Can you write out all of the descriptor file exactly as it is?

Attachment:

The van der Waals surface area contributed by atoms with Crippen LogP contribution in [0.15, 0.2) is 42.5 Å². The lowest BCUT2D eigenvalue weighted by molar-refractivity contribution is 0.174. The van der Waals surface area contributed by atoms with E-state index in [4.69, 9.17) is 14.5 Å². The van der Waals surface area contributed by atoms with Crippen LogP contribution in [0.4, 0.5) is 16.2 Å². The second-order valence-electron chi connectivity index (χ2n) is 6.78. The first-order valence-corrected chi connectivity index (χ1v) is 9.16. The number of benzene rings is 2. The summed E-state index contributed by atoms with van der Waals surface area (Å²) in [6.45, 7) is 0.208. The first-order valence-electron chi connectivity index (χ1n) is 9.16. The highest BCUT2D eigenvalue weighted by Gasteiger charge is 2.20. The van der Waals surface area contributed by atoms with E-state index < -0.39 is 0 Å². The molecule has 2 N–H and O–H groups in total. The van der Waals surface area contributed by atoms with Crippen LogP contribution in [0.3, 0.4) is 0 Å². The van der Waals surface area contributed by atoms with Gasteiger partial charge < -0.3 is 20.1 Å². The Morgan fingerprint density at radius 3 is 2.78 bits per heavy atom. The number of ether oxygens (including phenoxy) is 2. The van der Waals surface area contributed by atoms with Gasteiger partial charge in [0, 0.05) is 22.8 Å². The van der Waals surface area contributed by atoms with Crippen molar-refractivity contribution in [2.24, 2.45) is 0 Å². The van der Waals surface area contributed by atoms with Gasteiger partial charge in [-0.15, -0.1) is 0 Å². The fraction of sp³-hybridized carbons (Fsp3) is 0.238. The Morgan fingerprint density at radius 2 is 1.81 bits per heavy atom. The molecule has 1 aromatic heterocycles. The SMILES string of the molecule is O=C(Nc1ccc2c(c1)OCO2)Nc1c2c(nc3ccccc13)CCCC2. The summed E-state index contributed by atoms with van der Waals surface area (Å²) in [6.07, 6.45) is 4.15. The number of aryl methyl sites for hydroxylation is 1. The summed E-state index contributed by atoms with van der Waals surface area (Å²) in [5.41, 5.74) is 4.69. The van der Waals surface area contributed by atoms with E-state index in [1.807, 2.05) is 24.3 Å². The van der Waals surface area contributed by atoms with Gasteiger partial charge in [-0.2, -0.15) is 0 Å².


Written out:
The van der Waals surface area contributed by atoms with Crippen LogP contribution in [0.15, 0.2) is 42.5 Å². The lowest BCUT2D eigenvalue weighted by molar-refractivity contribution is 0.174. The van der Waals surface area contributed by atoms with E-state index in [4.69, 9.17) is 14.5 Å². The van der Waals surface area contributed by atoms with Crippen LogP contribution in [0.4, 0.5) is 16.2 Å². The second-order valence-electron chi connectivity index (χ2n) is 6.78. The first-order valence-corrected chi connectivity index (χ1v) is 9.16. The number of benzene rings is 2. The summed E-state index contributed by atoms with van der Waals surface area (Å²) in [6.45, 7) is 0.208. The first-order valence-electron chi connectivity index (χ1n) is 9.16. The highest BCUT2D eigenvalue weighted by Gasteiger charge is 2.20. The van der Waals surface area contributed by atoms with E-state index < -0.39 is 0 Å². The molecule has 2 N–H and O–H groups in total. The van der Waals surface area contributed by atoms with Crippen LogP contribution in [0.3, 0.4) is 0 Å². The van der Waals surface area contributed by atoms with Gasteiger partial charge < -0.3 is 20.1 Å². The Morgan fingerprint density at radius 3 is 2.78 bits per heavy atom. The number of ether oxygens (including phenoxy) is 2. The van der Waals surface area contributed by atoms with Gasteiger partial charge in [0, 0.05) is 22.8 Å². The van der Waals surface area contributed by atoms with Crippen molar-refractivity contribution in [2.24, 2.45) is 0 Å². The van der Waals surface area contributed by atoms with Gasteiger partial charge in [-0.15, -0.1) is 0 Å². The fraction of sp³-hybridized carbons (Fsp3) is 0.238. The Morgan fingerprint density at radius 2 is 1.81 bits per heavy atom. The molecule has 1 aromatic heterocycles. The SMILES string of the molecule is O=C(Nc1ccc2c(c1)OCO2)Nc1c2c(nc3ccccc13)CCCC2. The summed E-state index contributed by atoms with van der Waals surface area (Å²) in [6.07, 6.45) is 4.15. The number of aryl methyl sites for hydroxylation is 1. The summed E-state index contributed by atoms with van der Waals surface area (Å²) in [5.41, 5.74) is 4.69. The van der Waals surface area contributed by atoms with E-state index in [1.807, 2.05) is 24.3 Å². The van der Waals surface area contributed by atoms with Gasteiger partial charge in [-0.2, -0.15) is 0 Å².